So easy to get around Norway (a future post) and an easy taxi trip to the Bergen airport for our flight to Scotland (Aberdeen).

As I start my post, I have food on my mind as I came across this photo below…a restaurant we enjoyed on Isle of Skye. (As usual a few recipes at the end of this post.)

Restaurant in Skye called Sea Breezes…small and buzzing so worth booking

I’ll stay with food for a while and later describe our journey on the first leg of our 2+ weeks in Scotland on this visit; combined with some family history memories that connects with my Scottish Grandparents in Sydney. I’ll bold print for anyone preferring to skim read.

Traditional favourite foods in my Scottish/Australian grandparents’ house when I was a child were:

Fish and fresh peas; Scotch Broth and Cullen Skink (a smoked fish soup), which I vaguely remember our Grandpa making (in his younger days) and I tried in various coastal towns around Scotland.

I also have memories of various egg custards our mother liked to make and/or buy when I was a young childsometimes on the drive to our Grandparents’ home in Balmain, Sydney (Balmain was one of Sydney’s original fishing villages and our Grandfather was a fisherman).

If we visited as a family and had a long day out, we would often stop for burgers (a favourite Jamie Olivier recipe in next post) on the drive home; our home was about 30-40 min from Balmain…would take a lot longer now the traffic is heavier in most areas of Sydney.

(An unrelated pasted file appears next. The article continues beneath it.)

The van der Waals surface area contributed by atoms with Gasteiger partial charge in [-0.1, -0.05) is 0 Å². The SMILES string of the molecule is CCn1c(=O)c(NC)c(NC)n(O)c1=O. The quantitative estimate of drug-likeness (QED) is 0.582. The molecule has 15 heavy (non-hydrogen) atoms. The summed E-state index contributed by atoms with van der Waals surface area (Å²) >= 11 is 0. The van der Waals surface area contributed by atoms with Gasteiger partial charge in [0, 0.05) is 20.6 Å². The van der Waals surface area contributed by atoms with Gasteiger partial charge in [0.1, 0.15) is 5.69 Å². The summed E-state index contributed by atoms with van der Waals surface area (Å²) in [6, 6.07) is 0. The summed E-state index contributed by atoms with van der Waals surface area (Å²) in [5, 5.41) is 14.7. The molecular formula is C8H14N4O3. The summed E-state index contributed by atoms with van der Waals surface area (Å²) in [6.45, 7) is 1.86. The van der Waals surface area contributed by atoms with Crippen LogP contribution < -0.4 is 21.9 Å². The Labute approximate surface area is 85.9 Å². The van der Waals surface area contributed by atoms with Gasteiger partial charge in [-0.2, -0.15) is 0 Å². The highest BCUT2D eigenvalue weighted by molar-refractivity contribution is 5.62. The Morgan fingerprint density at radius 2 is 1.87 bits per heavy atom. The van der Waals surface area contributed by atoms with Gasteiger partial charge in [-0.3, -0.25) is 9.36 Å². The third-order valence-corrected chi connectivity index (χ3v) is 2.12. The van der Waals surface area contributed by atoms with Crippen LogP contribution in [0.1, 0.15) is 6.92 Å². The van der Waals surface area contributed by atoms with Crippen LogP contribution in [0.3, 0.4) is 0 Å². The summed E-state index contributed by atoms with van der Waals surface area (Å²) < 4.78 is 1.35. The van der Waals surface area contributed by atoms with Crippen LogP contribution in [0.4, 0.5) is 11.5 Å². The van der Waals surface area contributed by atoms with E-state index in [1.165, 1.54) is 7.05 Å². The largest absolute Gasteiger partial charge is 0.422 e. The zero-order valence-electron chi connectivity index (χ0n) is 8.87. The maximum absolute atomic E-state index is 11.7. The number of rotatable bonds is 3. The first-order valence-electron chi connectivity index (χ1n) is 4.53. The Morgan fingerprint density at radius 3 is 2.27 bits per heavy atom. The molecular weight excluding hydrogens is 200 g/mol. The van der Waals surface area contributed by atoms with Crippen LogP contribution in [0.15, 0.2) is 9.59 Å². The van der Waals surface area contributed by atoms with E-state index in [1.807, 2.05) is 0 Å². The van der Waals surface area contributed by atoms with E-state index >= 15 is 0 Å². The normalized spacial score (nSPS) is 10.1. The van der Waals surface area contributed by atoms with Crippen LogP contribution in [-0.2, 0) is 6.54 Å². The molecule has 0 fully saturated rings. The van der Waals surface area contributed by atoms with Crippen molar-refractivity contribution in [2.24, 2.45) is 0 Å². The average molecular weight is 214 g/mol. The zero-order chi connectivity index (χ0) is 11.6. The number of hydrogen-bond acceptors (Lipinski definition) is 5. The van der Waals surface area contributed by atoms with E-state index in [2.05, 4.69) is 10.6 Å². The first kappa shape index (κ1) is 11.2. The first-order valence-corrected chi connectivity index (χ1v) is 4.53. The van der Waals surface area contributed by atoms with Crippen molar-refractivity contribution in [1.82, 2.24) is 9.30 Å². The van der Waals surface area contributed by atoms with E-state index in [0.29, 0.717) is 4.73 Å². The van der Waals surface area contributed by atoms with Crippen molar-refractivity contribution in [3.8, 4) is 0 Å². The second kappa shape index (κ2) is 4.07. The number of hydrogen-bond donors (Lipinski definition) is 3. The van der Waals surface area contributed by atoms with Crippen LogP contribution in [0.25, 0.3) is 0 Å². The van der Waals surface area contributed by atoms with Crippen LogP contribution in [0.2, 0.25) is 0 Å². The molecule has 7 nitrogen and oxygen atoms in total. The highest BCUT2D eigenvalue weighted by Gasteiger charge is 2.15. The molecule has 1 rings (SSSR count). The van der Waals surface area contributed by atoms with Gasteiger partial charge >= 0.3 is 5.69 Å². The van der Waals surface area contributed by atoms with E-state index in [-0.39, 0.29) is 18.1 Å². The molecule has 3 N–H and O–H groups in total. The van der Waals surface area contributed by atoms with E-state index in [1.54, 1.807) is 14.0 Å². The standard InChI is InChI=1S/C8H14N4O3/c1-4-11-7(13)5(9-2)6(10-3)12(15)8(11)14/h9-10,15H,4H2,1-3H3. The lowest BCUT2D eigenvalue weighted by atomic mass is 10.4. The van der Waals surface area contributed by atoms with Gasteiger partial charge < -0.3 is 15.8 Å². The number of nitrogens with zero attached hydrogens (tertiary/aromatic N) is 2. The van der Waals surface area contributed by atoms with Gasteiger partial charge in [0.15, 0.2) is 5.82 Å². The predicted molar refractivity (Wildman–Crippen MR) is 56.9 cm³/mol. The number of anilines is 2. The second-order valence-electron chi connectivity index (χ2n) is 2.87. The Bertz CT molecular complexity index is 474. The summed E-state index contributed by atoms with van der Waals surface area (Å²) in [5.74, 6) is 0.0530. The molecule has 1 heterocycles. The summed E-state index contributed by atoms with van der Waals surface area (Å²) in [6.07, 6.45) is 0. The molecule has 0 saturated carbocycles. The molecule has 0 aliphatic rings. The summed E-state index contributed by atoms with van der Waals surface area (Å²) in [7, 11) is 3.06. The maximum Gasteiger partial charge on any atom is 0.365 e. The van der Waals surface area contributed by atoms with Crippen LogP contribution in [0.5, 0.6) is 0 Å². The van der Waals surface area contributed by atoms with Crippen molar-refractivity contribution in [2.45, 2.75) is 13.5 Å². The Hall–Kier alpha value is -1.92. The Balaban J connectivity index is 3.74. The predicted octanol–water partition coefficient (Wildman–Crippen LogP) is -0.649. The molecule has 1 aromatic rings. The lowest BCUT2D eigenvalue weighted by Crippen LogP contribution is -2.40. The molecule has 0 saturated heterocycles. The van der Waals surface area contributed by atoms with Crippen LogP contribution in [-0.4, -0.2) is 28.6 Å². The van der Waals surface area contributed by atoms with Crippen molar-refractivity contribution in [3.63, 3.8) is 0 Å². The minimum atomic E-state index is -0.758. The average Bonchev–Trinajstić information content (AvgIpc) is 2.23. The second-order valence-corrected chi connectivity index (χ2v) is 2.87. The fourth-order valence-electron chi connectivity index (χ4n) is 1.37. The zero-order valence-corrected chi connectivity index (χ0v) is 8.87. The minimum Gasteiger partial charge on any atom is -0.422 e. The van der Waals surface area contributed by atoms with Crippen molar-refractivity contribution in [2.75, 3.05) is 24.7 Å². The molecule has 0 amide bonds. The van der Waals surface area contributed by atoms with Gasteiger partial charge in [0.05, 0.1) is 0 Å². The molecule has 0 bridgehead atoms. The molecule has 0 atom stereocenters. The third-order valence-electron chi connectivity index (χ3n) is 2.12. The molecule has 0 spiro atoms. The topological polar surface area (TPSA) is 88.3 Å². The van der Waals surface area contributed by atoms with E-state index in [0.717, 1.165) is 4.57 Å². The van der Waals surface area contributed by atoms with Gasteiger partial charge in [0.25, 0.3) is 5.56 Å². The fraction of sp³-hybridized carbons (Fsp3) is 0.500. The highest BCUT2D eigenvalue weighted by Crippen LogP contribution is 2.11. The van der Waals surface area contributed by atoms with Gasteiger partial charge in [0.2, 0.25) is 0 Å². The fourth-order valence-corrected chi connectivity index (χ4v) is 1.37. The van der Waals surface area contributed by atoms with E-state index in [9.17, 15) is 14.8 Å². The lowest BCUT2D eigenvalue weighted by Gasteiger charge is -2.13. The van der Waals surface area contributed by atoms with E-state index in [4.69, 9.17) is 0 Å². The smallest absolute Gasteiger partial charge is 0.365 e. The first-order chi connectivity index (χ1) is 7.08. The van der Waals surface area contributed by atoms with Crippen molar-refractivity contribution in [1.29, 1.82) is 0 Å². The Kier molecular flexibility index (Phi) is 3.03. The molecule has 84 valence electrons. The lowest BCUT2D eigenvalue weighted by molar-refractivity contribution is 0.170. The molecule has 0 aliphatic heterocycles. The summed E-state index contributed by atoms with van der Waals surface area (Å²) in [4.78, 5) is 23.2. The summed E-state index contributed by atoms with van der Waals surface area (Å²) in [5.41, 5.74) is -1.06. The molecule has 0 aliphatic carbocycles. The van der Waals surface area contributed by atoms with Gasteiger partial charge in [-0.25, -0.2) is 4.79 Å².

I can only just remember this car…circa 1958…with my 2 older sisters

Off the Scottish track and onto family history for a bit as this post relates indirectly at least!!…skim over next few paragraphs etc. if more interested in travels.

Our mother, with her strong links to Scotland (and perhaps an engrained sense of social justice/independence from that + seeing her own mother’s struggles) was one of the first women to drive both in her family and in our suburb…we were very proud of her, and I can remember her learning to drive when I was a young child. She really loved the independence it gave her so I was proud of her for that as well.

Me at 12 with Dad, Mum RHS&my Aunt…car is a Humber Hawk I think??

Mum loved fashion and the arts (she had qualifications in dress/pattern making as well as pottery) and I remember her making white towelling gowns for the beach – like she has on in the photo above. She was also greatly interested in the women’s rights movement that started to grow in my very early teens. She was one of only Mums I knew who just loved TV documentaries and she had a keen interest in politics too. We watched and talked about many programs together, particularly when I spent almost 9 months in bed recovering from my first spinal surgery at 13…sudden onset of scoliosis after years on a ballet scholarship!…

Mum’s love of learning and her caring personality inspired me to bounce back (eventually!) from rehabilitation and hospital visits, and I completed both secondary and tertiary Education – something only a limited number of girls did in my time at the local public high school. (In Australia “public” refers to Govt run schools). I did need to wear a back brace when I returned to high school and I do remember a couple of bullies teasing me about the bulky brace…painful, but taught me to distance myself from people like that and seek out kind/caring friends.